If you find him a bit scary, Michael Emerson understands. When he played a serial killer on The Practice, “people would scream and run the other way,” the actor, 64, exclusively reveals to Closer Weekly in the magazine’s latest issue, on newsstands now. And after watching him on the plane-crash mystery Lost, “they’d get upset if they saw me on the same flight.”
His role as a man whom he calls “a pure villain” on the upcoming CBS thriller Evil is unlikely to change matters, but that doesn’t bother him one bit. “I like characters with strong agendas,” Michael admits. “And the more hidden from the audience they are, the better I like them!”
When he’s not playing bad guys, Michael enjoys married life with his wife of 20 years, The Good Wife actress Carrie Preston, 51. And he says their bond has only grown stronger. “People say absence makes the heart grow fonder, but we are less enchanted with separation now than we have ever been,” he says.
Closer caught up with the Iowa native to talk about his new limited SundanceTV mystery series The Name of the Rose, how he finally found success (at 42!) and much more.
Scroll below to read our exclusive Q&A with Michael!
How did you get involved with The Name of the Rose?
It’s a wonderful novel that I read when it first appeared, because I’m kind of a history nut and I’m also a mystery nut. I read that John Turturro was going to be starring in it and I thought, Oh, that sounds like fun. Why can’t I be in it? Lo and behold, I got the part. I didn’t know that it filmed in Rome until I got the job. It was an amazing project.
Your pilot for Evil was just picked up by CBS. What’s it about?
This one has to do with demonic possession, with an X-Files–type detective duo where one is a believer and one is a skeptic.
What was it like winning Emmys for The Practice and Lost?
It’s wonderful, but at the moment it happens, it’s a little out-of-body. I don’t like to not know which way is up. You think, Did they say me? Luckily I have a wife who’ll say, “You better get up there, honey.” [Laughs]
Have you had any crazy fan encounters?
Lots of them! In Honolulu, shooting Lost, a couple from New Zealand told me that I had ruined the show for them, and two days later I saw them and they told it to me again!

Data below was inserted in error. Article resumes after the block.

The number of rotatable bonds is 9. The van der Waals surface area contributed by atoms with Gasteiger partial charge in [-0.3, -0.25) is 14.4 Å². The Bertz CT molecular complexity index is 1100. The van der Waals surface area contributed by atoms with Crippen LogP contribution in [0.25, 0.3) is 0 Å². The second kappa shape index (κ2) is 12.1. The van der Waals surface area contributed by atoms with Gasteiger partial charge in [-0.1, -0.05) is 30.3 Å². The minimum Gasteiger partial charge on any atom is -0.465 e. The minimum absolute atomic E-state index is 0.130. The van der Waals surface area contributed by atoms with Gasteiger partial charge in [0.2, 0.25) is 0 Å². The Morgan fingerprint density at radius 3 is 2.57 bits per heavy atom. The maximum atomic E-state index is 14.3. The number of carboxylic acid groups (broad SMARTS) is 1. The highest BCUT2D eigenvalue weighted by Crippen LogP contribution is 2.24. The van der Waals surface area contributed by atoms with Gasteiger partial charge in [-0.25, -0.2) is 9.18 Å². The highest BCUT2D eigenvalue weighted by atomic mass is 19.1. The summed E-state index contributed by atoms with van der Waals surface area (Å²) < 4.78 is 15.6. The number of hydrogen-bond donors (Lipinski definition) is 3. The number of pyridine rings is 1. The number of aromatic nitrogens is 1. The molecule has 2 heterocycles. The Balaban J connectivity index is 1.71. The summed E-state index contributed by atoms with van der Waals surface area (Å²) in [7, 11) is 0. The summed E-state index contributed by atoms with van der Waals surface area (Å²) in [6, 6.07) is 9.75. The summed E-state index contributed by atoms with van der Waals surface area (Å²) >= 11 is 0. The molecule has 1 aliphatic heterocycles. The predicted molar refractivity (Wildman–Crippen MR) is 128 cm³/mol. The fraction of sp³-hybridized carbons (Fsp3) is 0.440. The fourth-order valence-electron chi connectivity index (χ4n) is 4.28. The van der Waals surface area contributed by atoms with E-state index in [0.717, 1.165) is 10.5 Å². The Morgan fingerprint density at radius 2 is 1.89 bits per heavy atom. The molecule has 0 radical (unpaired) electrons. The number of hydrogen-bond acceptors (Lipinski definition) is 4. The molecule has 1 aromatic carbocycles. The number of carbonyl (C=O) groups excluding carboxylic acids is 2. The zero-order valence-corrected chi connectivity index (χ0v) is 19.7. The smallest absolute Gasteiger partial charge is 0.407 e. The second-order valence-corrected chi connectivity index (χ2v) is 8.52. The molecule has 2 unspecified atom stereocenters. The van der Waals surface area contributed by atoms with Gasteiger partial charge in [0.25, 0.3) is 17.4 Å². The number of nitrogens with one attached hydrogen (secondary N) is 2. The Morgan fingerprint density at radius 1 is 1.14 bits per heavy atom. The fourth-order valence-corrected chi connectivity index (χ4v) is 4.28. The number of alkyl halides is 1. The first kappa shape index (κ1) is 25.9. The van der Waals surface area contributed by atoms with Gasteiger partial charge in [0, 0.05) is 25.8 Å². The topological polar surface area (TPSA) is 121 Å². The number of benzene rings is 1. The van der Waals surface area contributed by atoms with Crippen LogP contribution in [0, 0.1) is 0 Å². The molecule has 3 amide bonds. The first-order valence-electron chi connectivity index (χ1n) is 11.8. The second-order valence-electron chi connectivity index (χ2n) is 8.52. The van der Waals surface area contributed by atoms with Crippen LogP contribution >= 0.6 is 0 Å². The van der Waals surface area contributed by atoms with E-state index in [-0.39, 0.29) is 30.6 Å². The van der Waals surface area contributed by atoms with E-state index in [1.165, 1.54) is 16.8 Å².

What was your big break?
On the stage, it was playing Oscar Wilde in Gross Indecency. I was in my early 40s, and from that time on, I’ve been a working actor.
You’re talented. Why did it take so long?
There’s something to be said for having been a little boy in a little town in the Midwest in the ’50s and ’60s. But after I went to college in Des Moines, I moved right to New York City, which was a big dirty beast and kind of knocked the wind out of me. I didn’t know how you got to auditions or how to find representation and things like that. I ended up walking away from it and became a magazine illustrator for about 10 years.
What happened to get you back into it?
I fell into a romantic entanglement and was convinced to move to Florida [by my first wife]. That didn’t work out, but my bridges were kind of burnt. It was like, “I am high and dry in Jacksonville, Florida, and I have to start over — I may as well do what I want.”
Why didn’t things work out?
We were too young, didn’t know ourselves well enough and found out that our callings were going to draw us apart. But the good side of it is that it made me realize that I had to take care of myself. I had people in my life that thought acting was too childish, so I let myself be swayed by that.
What did you do for work?
To spend your day potting plants or on a ladder painting a house was humbling and meditative in the right way.
How did you meet Carrie?
I would do plays in Little Rock, Jackson, Montgomery, Atlanta, places like that, and I knew her brother, who’s one of the best Shakespearean comic actors I’ve ever seen. He said, “My little sister is coming down to play Ophelia.” And I thought, “It’d be great to meet John’s sister. I like John so much.” I was so charmed by her voice, I could listen to it all the time.
That’s sweet. What happened next?
I just made myself useful. I offered to drive her places, I’d bring treats from the country like wildflowers. I guess she took to me as well, and at some point it became unthinkable that we would not be together, and I followed her back to New York City.
How romantic! What’s the key to lasting so long as a couple in Hollywood?
I think both of us being busy is a good thing, but also to have sympathy with one another, to be tender with one another, to hold each other dear and be able to ride out the disappointments and stresses of work. We used to have a rule that we had to see each other before six weeks passed. Now it’s more like two weeks.
What’s your life like today?
Our work involves travel and drama, so our idea of a vacation is to sit still and be quiet for a while. Two years ago we moved to [NYC’s] Chelsea. We have a poodle-Chihuahua rescue dog named Chumley, like that old speakeasy in the West Village. We’re fortunate that Carrie’s siblings live in NYC — we have dinner every Sunday with all of them.
Nice. Any life lessons you’ve learned?
Be kind to yourself. Just try to turn off judgment about yourself and others as much as you can, and turn off your competitive feelings, ’cause they will just eat you alive.
Do you have any regrets?
That I didn’t find my way earlier in life, so I gave up on my dream, maybe too soon. But it has worked out, and I believe that in the arts, it’s not a race. I had a chance to live a little bit, become a more confident adult, not worry so much about people’s opinion of me and not be so frightened of the world. I’ve done work to be proud of, and I’ve had a happy ending!
For more on Michael Emerson, pick up the latest issue of Closer Weekly, on newsstands now — and be sure to sign up for our newsletter for more exclusive news!